Cuba to triple oil refining
Campaign News | Tuesday, 28 October 2008
Revolutionary allies Cuba and Venezuela will pour billions of dollars into downstream oil projects in Cuba with the goal of tripling its refining capacity to 350,000 barrels per day (bpd) by 2013, Cuban state-run radio said on Tuesday, citing the country’s Basic Industry Minister.
Minister Yadira Garcia’s announcement came despite falling oil prices which are expected to slow Venezuela’s plans to build around a dozen refineries in the region.
But oil-rich Venezuela is expected to prioritize Cuban investments in Cuba, which currently has the capacity to refine 130,000 bpd, local experts said.
Garcia said the two countries planned to build a new refinery in central Matanzas province in addition to expanding a joint venture refinery in central Cienfuegos province and doubling the capacity of a refinery in eastern Santiago de Cuba.
The Cienfuegos refinery, opened a year ago, is producing 65,000 bpd, with plans to eventually produce 150,000 bpd and feed a series of joint venture petrochemical industries at a coast of $3.6 billion.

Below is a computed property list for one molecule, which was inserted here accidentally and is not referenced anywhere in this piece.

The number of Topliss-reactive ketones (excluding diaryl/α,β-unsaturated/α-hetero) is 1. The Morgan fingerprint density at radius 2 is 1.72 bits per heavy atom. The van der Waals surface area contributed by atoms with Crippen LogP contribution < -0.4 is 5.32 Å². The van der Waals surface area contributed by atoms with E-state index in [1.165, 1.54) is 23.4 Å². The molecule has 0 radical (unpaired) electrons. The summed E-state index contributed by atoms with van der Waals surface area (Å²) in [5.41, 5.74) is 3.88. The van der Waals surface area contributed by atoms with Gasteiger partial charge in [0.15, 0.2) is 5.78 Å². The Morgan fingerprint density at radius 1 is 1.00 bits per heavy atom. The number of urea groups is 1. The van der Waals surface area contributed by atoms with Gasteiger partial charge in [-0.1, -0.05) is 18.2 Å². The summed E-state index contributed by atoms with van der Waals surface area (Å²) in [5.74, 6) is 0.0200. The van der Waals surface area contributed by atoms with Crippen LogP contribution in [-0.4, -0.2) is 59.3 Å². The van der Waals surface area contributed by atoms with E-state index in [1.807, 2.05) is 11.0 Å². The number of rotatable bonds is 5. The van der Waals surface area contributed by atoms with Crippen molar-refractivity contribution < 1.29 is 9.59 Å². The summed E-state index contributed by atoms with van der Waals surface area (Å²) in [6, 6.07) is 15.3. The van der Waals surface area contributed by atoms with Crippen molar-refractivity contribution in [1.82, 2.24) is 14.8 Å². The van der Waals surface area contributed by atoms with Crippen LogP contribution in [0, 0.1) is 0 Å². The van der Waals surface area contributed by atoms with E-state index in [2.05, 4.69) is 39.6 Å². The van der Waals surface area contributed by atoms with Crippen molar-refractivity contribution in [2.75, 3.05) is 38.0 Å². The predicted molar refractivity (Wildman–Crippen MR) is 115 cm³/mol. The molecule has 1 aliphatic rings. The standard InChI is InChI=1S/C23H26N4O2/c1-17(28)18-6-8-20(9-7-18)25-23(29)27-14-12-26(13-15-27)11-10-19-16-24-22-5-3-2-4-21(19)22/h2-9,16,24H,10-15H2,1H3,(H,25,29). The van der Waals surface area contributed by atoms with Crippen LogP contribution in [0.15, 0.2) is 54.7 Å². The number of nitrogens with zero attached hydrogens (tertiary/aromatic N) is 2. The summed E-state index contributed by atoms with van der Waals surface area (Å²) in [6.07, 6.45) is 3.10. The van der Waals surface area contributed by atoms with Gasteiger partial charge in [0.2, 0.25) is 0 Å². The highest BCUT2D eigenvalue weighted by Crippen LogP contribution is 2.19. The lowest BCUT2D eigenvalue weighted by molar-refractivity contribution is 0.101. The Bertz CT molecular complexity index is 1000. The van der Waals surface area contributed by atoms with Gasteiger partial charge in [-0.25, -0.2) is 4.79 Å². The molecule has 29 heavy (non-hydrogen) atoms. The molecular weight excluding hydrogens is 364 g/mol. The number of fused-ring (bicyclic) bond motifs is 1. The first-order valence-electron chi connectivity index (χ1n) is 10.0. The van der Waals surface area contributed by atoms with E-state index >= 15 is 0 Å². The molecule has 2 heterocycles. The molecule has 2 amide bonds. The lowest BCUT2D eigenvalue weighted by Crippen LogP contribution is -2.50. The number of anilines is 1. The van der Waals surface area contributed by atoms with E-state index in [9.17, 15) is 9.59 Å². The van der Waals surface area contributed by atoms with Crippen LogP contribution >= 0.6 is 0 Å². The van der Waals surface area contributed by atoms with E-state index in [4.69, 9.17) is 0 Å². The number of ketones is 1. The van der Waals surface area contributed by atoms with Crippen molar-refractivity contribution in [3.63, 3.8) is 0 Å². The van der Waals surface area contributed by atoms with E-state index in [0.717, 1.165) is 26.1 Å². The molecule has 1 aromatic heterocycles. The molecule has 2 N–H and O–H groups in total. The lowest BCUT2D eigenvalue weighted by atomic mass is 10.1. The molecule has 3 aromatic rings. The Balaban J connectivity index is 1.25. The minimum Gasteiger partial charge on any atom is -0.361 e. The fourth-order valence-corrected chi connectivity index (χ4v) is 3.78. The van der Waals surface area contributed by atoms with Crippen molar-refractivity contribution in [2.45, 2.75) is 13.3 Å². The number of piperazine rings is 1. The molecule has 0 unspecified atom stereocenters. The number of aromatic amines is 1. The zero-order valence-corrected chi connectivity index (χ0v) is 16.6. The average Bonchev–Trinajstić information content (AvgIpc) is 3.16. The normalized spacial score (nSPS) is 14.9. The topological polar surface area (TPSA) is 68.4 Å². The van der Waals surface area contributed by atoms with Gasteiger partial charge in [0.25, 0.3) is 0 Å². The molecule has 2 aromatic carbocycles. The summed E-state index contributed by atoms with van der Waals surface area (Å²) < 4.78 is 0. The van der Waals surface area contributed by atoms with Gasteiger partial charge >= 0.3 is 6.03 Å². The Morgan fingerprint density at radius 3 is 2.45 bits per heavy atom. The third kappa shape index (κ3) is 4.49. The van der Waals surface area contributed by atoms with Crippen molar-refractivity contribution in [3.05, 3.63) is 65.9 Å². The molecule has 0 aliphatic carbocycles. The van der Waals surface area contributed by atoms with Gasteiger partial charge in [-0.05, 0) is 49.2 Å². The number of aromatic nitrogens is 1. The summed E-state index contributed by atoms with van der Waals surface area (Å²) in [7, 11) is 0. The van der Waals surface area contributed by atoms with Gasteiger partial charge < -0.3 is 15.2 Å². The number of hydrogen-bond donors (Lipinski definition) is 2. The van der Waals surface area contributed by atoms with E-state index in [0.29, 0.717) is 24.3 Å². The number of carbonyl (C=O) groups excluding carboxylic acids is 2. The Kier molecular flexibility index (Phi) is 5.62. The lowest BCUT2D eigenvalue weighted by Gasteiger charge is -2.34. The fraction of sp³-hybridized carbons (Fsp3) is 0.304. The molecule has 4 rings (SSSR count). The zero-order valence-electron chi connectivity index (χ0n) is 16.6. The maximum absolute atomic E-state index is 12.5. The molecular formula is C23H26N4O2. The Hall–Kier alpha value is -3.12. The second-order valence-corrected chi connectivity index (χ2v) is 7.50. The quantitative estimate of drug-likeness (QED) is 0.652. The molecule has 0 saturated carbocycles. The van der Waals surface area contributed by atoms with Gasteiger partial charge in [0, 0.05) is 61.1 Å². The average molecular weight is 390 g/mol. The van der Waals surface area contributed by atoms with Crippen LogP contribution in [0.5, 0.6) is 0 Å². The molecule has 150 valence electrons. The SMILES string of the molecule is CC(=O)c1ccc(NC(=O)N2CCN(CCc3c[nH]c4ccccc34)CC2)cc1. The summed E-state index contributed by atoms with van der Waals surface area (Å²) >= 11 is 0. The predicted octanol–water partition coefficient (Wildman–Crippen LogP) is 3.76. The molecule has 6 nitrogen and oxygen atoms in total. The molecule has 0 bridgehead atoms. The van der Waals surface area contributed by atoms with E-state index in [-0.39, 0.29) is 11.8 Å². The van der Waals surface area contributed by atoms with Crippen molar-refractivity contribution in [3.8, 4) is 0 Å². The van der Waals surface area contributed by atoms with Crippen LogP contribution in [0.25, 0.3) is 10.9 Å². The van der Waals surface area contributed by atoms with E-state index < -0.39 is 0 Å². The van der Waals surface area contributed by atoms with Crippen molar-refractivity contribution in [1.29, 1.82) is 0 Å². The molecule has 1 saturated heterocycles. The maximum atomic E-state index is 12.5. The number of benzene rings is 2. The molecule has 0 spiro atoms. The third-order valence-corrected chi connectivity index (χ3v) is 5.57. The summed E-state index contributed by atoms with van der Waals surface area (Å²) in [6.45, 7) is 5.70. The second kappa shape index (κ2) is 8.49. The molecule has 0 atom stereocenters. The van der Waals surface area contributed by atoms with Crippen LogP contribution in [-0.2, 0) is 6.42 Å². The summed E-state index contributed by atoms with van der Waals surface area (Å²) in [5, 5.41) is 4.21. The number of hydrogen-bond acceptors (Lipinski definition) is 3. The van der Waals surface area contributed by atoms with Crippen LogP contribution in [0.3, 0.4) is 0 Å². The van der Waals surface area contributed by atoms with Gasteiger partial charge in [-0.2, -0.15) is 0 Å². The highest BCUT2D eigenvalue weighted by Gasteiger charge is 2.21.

Investment in the refinery expansion in Eastern Cuba, begun earlier this year with the goal of reaching 50,000 bpd, was recently put at $850 million by Venezuela.
Garcia’s announcement of plans to build a refinery in Matanzas was the first made in Cuba, though it was previously announced in Venezuela with a capacity of 150,000 bpd and price tag of $4.3 billion.
Cuba consumes a minimum 150,000 bpd of petroleum products, of which up to 92,000 bpd comes from Venezuela. The rest is pumped from the northwest coast along with natural gas for power generation.
Under President Hugo Chavez, Venezuela has become a close ally of Cuba which is an enthusiastic supporter of Chavez’s regional integration proposal, the Bolivarian Alternative for the Americas, aimed at countering U.S. influence in the region.
As part of bilateral integration efforts, Venezuela is revitalizing Cuba’s downstream operations and plans to use the island as a bridge to supply the Caribbean with crude and derivatives with preferential financing.
The increased refining capacity would also be in place to process increased Cuban production if drilling in its Gulf of Mexico waters, scheduled to begin next year, proves fruitful.
In addition to the Cienfuegos refinery, the two countries have formed joint ventures to operate a Soviet-built supertanker port on the northern coast, a cross-country pipeline from the port to the refinery, and a joint tanker company to move petroleum products in the Caribbean.